There is a balancing act that games like Beholder and Papers, Please have to manage in exploring the civil servant within a Soviet-style setting. Too much sympathy risks making the game an apology for the instruments of surveillance and oppression. Likewise, an excess of history’s grit can turn a game into a sermon. Warm Lamp Games’ Beholder manages this particular tightrope walk through its appeal to the fundamentals of human empathy and justice.
There’s a raw aesthetic to Beholder’s art and story. The characters are designed as abstractions of the human form. They’re recognizable from each other by the trappings of their profession: the doctor with his glasses and pocket watch, the landlord with his keys, the police with their angular eyes and truncheons. The opening cut scene is a masterful backdrop to an allegory for a nightmarish take on Brezhnev’s Russia.
Therein, Carl, the player character, and his family are relocated to a new city. Carl’s orders are simple: take over as landlord of an apartment block while serving as the eyes and ears of the state. This briefing is intercut with scenes of the police beating the previous landlord within an inch of his life. If Papers, Please made players ask, “What have I done?” Beholder finds its voice by making its audience ask, almost from the outset, “What have I got into?”
Beholder’s gameplay is generally straight forward, as not to overshadow its story. As landlord and spy, Carl must ensure his tenants’ actions, behaviors, and thoughts are in line with the party’s ever changing whims. This would be an easier proposition if Carl didn’t have to work where he lived. A player’s choices must subsequently balance the needs of the state against the demands of the tenants, including Carl’s family. Attempting to equally manage all three elements is where things started to go wrong for me.
My first mistake was expecting a fair system. I assumed that if I towed the party line, I could bend the rules just enough to keep my job while also helping my wife pay the bills, funding my son’s education, and ensuring my daughter has access to the illegal Western medicine she needs. So I reported on the tenants. I spied through keyholes, installed cameras, and filed reports on seditious activity. For my efforts, I was provided with just enough money to see my son turn to a life of crime and watch my daughter die of a lung infection.
On my second play through, I tried to turn Carl into a paragon of state virtue. I rummaged through apartments when tenants were out, desperate to find things to report. I even embraced the corruption inherent to totalitarian bureaucracy and stole the odd trinket to sell on the black market. It worked well until the police caught me stealing – I guess we know who watches the watchmen – and I had to pay them off. When I called the government to ask questions, as to be a more effective stooge, I was fined for not knowing better. Worse still, my family and tenants grew to hate me.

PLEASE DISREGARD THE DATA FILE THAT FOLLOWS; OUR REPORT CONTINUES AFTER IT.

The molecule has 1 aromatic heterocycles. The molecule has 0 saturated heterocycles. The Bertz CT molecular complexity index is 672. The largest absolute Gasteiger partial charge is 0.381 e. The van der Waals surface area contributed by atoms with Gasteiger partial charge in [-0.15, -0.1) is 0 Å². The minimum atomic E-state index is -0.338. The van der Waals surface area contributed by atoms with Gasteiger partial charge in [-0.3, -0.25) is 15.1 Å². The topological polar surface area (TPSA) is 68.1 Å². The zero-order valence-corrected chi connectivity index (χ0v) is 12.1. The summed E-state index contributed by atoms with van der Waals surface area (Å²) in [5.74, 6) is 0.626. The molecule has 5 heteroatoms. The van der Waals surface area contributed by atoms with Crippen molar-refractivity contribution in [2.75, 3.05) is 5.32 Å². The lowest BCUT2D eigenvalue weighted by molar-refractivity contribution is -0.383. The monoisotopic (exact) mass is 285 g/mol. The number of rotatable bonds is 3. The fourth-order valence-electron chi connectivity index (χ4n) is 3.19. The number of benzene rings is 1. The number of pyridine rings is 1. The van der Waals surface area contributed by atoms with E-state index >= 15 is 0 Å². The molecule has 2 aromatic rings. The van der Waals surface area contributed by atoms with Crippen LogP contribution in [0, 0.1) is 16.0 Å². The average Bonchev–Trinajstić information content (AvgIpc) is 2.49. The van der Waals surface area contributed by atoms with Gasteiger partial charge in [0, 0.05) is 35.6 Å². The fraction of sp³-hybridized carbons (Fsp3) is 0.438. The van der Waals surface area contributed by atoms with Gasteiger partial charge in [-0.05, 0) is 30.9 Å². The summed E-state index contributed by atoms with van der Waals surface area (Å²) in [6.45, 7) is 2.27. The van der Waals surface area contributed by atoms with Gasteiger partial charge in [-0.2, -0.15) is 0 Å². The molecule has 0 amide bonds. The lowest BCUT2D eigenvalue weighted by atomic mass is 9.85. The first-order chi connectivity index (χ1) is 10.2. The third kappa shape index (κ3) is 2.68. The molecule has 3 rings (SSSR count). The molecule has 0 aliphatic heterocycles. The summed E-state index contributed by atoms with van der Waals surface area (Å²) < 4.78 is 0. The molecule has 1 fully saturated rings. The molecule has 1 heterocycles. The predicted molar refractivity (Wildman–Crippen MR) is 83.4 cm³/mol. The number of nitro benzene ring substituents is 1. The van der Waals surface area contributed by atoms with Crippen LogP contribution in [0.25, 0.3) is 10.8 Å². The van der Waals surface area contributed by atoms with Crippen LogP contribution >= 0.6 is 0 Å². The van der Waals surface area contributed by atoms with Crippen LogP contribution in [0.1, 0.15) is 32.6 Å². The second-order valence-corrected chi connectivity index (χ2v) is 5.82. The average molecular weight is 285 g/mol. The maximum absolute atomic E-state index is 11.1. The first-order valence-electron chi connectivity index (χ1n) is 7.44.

No matter my actions in Beholder, the people around me seemed to suffer. Negotiating some of the most basic tasks felt like impossible puzzles. I made more progress in subsequent efforts, but even when I knew what not to do, there remained a resentment against the systems of control operating against Carl. Even an hour with Beholder was enough to show that under an oppressive regime, a person’s best probably won’t be good enough.
As easy as it is to compare Beholder to Papers, Please, the former’s emotionally-charged fatalism makes it stand apart. Papers, Please allows the player to embrace a measure of doublethink as a cognitive shield. The person working as the border guard in Aristotzka isn’t necessarily an antagonist. The state’s slavish dedication to bureaucracy and protocol, even in the face of human suffering, is the enemy. There’s a professional shield to being complicit, or resisting, in Papers, Please.
Beholder’s humanization of Carl’s family and the building’s tenants generates an emotional through-line that strips the player of their ability to dissociate themselves from the consequences of their actions. Is keeping Carl’s son in university worth extorting a person whose only crime is breaking a law that doesn’t make sense? What about the next step? Which crime against the state or crime against the privacy of the building’s tenants is a bridge too far?
There are no simple answers to these questions in Beholder. The game is a complex tapestry of relationships between Carl and the people in his life. A player might fail to meet win conditions in the traditional sense of the word, but failing in Beholder is not a fruitless exercise. In failure, and success, one sees the cost of dictatorship and turning citizens into the enemy of the state.
And on that note, let’s take a beat to think about where this game is coming from. Warm Lamp Games is a Russian studio. Alawar Entertainment is a Russian publisher. A Western audience would do well to recognize that this game is probably walking a very fine line terms of its social commentary. In uncertain times, art and courage can be one and the same. Think on this idea as you play Beholder.